Recently, after leaving a tense progress meeting for a crucial project, I began to think back on the many times in my 16 years of professional life that various phases of project execution have caused me to feel a mixture of terror and fear. It nearly became routine for me to feel nervous before beginning a new project or phase, and then to relax and reflect, “Well, that wasn’t that bad after all.”
In light of this, what have I gained? Some of the mantras I’ve taken from my own experience are included here, along with the corresponding moments of terror that led me to adopt them.
Regulars: the project’s cast of characters
People with these traits tend to freak out when projects go over budget or fall behind schedule. Those in higher positions (the higher up, the more worry and anxiety they can cause among subordinates) are understandably uneasy about receiving terrible news, especially when it comes out of the blue. I’ve learned these things that help me avoid a panic attack:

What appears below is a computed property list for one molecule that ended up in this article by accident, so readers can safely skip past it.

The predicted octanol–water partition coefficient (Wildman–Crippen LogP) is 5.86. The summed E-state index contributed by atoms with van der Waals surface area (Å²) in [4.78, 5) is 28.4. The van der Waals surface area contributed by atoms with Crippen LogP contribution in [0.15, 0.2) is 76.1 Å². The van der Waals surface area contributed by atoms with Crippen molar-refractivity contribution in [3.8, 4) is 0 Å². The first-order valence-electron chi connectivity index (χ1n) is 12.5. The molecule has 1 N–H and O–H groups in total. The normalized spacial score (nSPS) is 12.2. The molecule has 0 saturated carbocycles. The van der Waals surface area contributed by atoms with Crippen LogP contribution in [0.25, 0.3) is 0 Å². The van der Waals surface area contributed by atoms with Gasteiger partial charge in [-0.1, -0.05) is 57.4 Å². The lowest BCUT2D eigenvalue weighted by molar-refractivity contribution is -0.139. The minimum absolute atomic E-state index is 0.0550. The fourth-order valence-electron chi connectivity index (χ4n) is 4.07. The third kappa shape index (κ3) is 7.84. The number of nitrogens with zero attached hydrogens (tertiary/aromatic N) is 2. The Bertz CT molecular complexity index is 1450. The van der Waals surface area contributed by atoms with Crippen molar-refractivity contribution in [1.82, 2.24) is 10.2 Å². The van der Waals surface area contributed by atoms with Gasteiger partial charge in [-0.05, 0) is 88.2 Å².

- Any potential dangers should be made known in advance.
- Tell them the positive and the negative news about the project on a regular basis.
- During the first hour of each day, focus on these client updates.
- Long-term success requires admitting when you can’t do something or when you need help, and then being honest about it in your reports. If the project is behind schedule, for instance,
- you should state so, explain why, and detail the exact resources you’ll need to get it back on track.
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